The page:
A man shot by officers with a U.S. Marshals task force in September said he feels the officers who shot him used excessive force, leaving him with damaged nerves in his arm.
Kevin Gellnes, 42, has spent most of his life in the criminal justice system. Since becoming homeless at 14, then using methamphetamines as a teen, Gellnes has been in and out of jail on various charges, including a felony conviction as a juvenile.
When Gellnes got out of prison for the first time as an adult, he had nowhere to go.
“They kick you out of prison with 40 dollars and a bus ticket – that’s it,” he said. “You’re on your own after that.”
Despite finishing his GED, being medicated for anxiety, depression and schizoaffective bipolar disorder, and getting sober in jail, Gellness said he couldn’t get a job.
“No one wants to hire a felon, so it’s all bad,” Gellnes said.
The system continued to treat him “like I’m a piece of crap,” he said. “I was screwed at the age of 14. I had no home.”
After years of battling addiction and mental health issues, Gellnes had another major run-in with the law this fall. Not only was the U.S. Marshals Services’ local fugitive task force looking for Gellnes due to an outstanding warrant, but he was also the main suspect in a drug-related shooting in Spokane in September.
Gellnes declined to comment on the drug-related shooting on the advice of his attorney. He is currently in Spokane County Jail on charges of first-degree armed burglary, attempted murder, unlawful possession of a firearm, and assault with a deadly weapon. The charges stem from both the drug-related shooting and the incident with the U.S. Marshals.
Gellnes said on the day of the shooting his “homegirl” wanted to say “Hi,” so he left the place where he was staying in Hillyard and walked up the street to meet her.
Then someone yelled “Freeze!”
Gellnes admits he was using meth and was off his medication for schizoaffective bipolar disorder. He turned around and grabbed the gun he was carrying; he claimed it was an attempt to toss it away.
“I hear voices that aren’t there and see things that aren’t there,” he said. “In my mind, it made sense to throw the gun and run.”
That’s when Gellnes said he heard a series of loud pops. He was shot five times by one officer, with a sixth shot missing, he said.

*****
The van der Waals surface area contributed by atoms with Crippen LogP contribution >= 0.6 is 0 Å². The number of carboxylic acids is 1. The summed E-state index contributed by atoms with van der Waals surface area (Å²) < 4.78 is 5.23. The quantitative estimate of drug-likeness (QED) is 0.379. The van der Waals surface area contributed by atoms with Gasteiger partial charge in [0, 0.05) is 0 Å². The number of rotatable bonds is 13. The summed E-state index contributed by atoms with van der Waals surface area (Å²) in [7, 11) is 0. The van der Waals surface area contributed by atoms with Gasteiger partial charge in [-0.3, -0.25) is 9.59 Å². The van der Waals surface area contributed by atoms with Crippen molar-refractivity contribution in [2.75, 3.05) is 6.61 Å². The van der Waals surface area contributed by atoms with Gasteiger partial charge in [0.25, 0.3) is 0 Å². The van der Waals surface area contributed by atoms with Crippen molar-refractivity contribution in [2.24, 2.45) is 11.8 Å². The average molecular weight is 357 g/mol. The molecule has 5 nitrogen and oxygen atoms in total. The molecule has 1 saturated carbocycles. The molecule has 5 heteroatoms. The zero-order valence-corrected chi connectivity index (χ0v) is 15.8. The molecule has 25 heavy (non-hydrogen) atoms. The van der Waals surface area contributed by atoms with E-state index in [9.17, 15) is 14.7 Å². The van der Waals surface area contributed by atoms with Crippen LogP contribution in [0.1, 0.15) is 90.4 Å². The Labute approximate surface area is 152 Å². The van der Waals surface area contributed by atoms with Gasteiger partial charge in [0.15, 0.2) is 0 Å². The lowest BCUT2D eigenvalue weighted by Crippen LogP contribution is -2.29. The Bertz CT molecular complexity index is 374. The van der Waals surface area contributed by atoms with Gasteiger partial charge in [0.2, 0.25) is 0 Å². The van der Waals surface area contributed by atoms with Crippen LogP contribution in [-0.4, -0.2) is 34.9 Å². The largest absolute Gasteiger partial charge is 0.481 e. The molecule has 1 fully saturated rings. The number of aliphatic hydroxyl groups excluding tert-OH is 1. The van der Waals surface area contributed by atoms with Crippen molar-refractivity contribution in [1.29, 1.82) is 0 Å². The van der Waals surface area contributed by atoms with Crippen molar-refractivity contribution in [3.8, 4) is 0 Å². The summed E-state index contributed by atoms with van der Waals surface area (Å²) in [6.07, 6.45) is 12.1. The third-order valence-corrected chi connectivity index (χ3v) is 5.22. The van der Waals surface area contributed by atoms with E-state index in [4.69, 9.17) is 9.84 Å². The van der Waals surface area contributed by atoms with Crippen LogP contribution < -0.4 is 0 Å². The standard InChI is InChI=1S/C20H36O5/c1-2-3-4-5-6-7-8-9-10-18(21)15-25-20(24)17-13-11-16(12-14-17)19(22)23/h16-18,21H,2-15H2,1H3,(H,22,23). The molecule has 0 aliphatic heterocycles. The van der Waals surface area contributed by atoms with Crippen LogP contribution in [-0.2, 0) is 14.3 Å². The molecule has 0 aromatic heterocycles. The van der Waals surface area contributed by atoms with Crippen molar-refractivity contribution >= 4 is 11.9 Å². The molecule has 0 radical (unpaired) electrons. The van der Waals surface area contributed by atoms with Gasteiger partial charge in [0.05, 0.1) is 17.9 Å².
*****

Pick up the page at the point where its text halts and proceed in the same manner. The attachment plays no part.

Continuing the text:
Gellnes recalls falling to the ground and repeatedly saying his fiancée’s name, telling bystanders to tell her he loves her and repeating her phone number.
“That was the last thing on my mind – to tell her I love her before I die,” Gellnes said.
The U.S. Marshals Service does not release the names of officers involved in shooting incidents, said Dave Oney with the U.S. Marshals’ office of public affairs. The fugitive task force is made up of officers.
The Spokane Police Department investigated the shooting and has forwarded their findings to the Spokane County Prosecutor, said Sgt. Terry Preuninger with the Spokane Police Department.
The number of officers who fired their weapons and number of shots fired have not been released by either agency.
Gellnes was taken to a local hospital and underwent surgery to remove one bullet from his lung area, he said.
After a few weeks in the hospital, Gellnes was taken to jail, where he said he hasn’t received physical therapy for his arm.
“With nerve damage, I feel pain 24/7 in my arm,” Gellnes said.
He said he has gotten back on his schizoaffective bipolar medication and is feeling clearheaded. The drugs and lack of mental health medication affected Gellnes’ action “big time,” he said.
But he still feels the officers used too much force.
“It’s excessive,” Gellnes said. “They shot me five times.”
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